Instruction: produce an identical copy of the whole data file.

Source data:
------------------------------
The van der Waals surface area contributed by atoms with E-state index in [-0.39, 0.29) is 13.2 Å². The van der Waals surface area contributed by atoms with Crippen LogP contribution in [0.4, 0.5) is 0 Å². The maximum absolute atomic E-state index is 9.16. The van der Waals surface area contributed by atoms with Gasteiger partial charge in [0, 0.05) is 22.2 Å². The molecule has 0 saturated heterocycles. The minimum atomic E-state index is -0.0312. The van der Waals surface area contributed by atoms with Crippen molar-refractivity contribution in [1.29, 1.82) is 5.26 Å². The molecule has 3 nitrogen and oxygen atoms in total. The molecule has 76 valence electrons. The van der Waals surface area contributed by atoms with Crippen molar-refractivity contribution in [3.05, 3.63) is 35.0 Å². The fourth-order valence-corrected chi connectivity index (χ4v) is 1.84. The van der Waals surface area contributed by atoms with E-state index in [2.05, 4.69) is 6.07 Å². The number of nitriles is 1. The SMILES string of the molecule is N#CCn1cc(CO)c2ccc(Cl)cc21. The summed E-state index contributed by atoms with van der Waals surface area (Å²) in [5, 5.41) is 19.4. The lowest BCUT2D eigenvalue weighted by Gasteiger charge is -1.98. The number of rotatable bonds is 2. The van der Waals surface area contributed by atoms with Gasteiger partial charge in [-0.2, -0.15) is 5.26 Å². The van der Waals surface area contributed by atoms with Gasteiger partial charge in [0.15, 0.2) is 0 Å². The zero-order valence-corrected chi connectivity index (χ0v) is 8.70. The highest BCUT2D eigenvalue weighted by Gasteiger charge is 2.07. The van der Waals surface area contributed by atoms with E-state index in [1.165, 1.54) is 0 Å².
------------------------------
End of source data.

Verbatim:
The van der Waals surface area contributed by atoms with E-state index in [-0.39, 0.29) is 13.2 Å². The van der Waals surface area contributed by atoms with Crippen LogP contribution in [0.4, 0.5) is 0 Å². The maximum absolute atomic E-state index is 9.16. The van der Waals surface area contributed by atoms with Gasteiger partial charge in [0, 0.05) is 22.2 Å². The molecule has 0 saturated heterocycles. The minimum atomic E-state index is -0.0312. The van der Waals surface area contributed by atoms with Crippen molar-refractivity contribution in [1.29, 1.82) is 5.26 Å². The molecule has 3 nitrogen and oxygen atoms in total. The molecule has 76 valence electrons. The van der Waals surface area contributed by atoms with Crippen molar-refractivity contribution in [3.05, 3.63) is 35.0 Å². The fourth-order valence-corrected chi connectivity index (χ4v) is 1.84. The van der Waals surface area contributed by atoms with E-state index in [2.05, 4.69) is 6.07 Å². The number of nitriles is 1. The SMILES string of the molecule is N#CCn1cc(CO)c2ccc(Cl)cc21. The summed E-state index contributed by atoms with van der Waals surface area (Å²) in [5, 5.41) is 19.4. The lowest BCUT2D eigenvalue weighted by Gasteiger charge is -1.98. The number of rotatable bonds is 2. The van der Waals surface area contributed by atoms with Gasteiger partial charge in [-0.2, -0.15) is 5.26 Å². The van der Waals surface area contributed by atoms with Gasteiger partial charge in [0.15, 0.2) is 0 Å². The zero-order valence-corrected chi connectivity index (χ0v) is 8.70. The highest BCUT2D eigenvalue weighted by Gasteiger charge is 2.07. The van der Waals surface area contributed by atoms with E-state index in [1.165, 1.54) is 0 Å².